NY-Stone-Thistle-pig-farm14-B01750.jpg

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At Stone & Thistle Farm in E. Meredith, NY, farmhand Jordan Finkelstein provides a hundred pigs with fresh dry mulch during winter months when the free-range pigs mostly stay indoors. The pigs here, who consume a thousand pounds of food per day, now get some of their food from SUNY Oneonta. A new partnership the college and two local farms funnels tons of kitchen waste from dining halls and catering operation into the troughs of hungry pigs. Because of food safety regulations, only pre-consumer food waste can be used, but there’s still plenty to go around. Up to 2 tons is collected in college kitchens each month and picked up twice a week by local pig farmers. <br />
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Though the savings resulting from reducing the amount of garbage the college produces is minimal, there are broader environmental and ethical reasons for decreasing food waste. “Food waste is a global issue,” said Diane Williams, executive director of Oneonta Auxiliary Services. “Producing grain and soy to feed animals causes deforestation and pollution, and diverts crops from the food supply. By partnering with local farmers to reduce waste, we’re contributing to the solution, not the problem.”<br />
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Other college efforts, led by Oneonta Auxiliary Services and Sodexo, include implementing the LeanPath food waste tracking program to cut pre-consumer waste, and turning post-consumer waste (uneaten food that students throw away) into compost using an aerated static pile composting system. <br />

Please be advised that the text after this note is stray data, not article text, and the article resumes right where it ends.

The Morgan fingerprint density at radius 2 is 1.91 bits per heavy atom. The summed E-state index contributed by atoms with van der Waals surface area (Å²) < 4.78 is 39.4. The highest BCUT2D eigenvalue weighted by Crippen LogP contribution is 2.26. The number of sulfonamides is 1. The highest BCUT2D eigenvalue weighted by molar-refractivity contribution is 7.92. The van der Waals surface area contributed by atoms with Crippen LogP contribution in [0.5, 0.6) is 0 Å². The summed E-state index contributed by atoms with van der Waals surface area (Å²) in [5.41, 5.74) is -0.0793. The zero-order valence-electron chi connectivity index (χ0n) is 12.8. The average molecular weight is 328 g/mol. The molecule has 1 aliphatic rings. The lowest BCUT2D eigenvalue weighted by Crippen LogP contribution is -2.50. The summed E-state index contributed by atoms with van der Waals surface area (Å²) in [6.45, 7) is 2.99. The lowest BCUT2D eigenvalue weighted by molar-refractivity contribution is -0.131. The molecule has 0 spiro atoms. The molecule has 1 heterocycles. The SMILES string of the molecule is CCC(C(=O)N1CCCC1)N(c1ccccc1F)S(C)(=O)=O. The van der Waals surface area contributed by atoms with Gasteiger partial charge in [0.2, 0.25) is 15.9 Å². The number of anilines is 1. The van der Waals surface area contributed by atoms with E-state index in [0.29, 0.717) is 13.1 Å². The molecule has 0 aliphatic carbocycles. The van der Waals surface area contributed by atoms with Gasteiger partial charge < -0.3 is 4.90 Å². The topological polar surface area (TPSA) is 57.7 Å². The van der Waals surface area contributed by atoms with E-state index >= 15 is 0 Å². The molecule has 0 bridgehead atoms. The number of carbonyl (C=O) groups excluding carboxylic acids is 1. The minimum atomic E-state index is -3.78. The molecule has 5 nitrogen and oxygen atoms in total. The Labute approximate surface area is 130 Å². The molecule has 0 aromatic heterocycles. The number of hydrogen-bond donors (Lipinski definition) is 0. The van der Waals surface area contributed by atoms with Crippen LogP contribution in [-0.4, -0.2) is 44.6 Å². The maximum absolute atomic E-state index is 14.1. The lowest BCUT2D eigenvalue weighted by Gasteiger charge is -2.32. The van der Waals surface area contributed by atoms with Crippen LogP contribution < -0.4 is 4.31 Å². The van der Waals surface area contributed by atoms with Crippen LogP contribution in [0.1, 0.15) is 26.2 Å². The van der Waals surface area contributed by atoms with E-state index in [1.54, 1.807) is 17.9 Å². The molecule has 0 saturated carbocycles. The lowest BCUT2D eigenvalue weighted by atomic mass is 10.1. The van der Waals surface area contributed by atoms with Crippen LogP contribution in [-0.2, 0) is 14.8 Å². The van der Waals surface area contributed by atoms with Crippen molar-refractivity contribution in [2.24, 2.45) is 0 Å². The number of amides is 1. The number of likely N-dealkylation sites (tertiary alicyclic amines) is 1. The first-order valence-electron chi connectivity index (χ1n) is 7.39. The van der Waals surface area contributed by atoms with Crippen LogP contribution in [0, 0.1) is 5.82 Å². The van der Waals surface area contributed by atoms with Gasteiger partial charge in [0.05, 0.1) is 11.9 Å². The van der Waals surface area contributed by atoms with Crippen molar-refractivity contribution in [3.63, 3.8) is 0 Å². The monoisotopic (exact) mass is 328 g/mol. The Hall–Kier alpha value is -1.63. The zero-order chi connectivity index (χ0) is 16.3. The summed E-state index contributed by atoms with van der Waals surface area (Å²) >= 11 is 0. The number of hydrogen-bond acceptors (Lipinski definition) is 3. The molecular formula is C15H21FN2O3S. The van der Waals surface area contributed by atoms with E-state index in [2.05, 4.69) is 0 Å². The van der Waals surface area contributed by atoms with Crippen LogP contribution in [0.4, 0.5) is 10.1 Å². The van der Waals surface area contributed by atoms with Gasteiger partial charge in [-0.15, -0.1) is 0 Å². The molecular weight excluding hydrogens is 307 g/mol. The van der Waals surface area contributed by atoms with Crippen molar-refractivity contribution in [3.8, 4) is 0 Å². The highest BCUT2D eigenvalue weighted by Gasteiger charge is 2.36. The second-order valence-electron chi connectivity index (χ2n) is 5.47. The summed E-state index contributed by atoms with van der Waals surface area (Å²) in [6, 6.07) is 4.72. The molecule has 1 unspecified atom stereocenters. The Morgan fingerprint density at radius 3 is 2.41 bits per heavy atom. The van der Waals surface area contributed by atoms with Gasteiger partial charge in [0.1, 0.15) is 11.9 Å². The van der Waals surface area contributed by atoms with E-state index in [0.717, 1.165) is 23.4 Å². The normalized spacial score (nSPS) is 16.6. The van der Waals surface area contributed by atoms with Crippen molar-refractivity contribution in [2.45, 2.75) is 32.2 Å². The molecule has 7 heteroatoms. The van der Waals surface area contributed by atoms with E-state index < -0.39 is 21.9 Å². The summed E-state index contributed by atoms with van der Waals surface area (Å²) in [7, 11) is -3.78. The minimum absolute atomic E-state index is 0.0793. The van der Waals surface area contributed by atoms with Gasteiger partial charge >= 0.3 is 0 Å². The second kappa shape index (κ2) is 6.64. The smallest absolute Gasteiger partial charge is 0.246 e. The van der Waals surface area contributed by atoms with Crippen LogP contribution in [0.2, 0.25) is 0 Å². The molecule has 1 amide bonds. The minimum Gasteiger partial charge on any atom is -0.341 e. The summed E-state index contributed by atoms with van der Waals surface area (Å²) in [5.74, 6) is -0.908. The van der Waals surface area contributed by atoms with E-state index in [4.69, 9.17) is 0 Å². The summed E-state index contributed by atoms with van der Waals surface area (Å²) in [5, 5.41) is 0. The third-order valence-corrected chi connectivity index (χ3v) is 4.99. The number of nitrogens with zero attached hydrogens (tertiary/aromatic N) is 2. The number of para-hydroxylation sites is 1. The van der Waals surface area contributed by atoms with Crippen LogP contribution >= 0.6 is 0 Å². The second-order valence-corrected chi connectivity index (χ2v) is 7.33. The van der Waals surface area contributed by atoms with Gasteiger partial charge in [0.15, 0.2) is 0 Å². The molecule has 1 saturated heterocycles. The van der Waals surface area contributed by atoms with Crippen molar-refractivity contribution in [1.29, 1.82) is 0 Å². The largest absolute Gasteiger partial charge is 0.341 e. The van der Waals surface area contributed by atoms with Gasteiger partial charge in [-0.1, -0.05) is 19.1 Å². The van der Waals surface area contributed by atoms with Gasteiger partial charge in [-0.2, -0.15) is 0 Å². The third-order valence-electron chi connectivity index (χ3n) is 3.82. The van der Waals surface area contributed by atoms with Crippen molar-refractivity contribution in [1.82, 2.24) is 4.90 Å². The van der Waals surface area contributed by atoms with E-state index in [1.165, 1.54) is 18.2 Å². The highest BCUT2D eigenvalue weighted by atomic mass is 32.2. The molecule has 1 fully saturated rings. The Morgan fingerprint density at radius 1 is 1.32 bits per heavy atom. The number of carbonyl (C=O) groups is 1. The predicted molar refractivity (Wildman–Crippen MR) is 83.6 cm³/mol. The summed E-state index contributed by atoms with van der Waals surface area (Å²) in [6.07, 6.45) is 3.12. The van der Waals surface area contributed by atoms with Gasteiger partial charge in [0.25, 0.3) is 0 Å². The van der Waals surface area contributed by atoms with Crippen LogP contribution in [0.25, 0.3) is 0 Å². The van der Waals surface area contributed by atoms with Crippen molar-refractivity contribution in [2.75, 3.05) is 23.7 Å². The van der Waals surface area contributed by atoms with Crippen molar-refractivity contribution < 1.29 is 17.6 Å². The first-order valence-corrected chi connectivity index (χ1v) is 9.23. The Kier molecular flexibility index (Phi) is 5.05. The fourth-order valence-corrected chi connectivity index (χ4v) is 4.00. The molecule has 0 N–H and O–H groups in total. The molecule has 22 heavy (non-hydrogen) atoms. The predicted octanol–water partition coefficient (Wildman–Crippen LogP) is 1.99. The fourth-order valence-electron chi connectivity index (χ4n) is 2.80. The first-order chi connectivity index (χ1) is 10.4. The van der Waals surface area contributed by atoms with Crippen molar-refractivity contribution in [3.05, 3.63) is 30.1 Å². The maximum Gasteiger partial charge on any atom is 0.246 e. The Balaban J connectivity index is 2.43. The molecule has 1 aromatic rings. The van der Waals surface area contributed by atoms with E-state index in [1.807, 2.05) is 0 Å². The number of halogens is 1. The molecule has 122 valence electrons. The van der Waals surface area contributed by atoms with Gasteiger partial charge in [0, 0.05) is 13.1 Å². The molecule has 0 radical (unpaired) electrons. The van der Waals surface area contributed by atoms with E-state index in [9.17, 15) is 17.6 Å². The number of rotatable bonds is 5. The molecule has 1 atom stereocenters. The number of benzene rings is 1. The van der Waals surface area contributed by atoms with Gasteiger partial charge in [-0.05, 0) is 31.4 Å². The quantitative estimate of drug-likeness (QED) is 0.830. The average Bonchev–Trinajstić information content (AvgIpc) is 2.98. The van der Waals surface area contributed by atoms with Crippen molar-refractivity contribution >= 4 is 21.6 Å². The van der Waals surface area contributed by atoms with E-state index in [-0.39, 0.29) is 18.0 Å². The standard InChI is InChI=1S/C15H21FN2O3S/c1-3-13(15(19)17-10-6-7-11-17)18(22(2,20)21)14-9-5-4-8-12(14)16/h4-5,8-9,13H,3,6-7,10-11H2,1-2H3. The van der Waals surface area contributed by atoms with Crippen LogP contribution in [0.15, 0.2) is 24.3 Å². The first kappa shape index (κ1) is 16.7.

© Michael Forster Rothbart / SUNY Oneonta<br />
SUNY Oneonta Office of Communications<br />
108 Ravine Parkway<br />
Oneonta, NY 13820<br />
607-436-3500<br />
www.oneonta.edu/communications/<br />
photo@oneonta.edu<br />
Photo by: Michael Forster Rothbart<br />
Date:  2/4/2014<br />
File#:  Canon — Canon EOS 5D Mark III digital camera frame B01750
At Stone & Thistle Farm in E. Meredith, NY, farmhand Jordan Finkelstein provides a hundred pigs with fresh dry mulch during winter months when the free-range pigs mostly stay indoors. The pigs here, who consume a thousand pounds of food per day, now get some of their food from SUNY Oneonta. A new partnership the college and two local farms funnels tons of kitchen waste from dining halls and catering operation into the troughs of hungry pigs. Because of food safety regulations, only...
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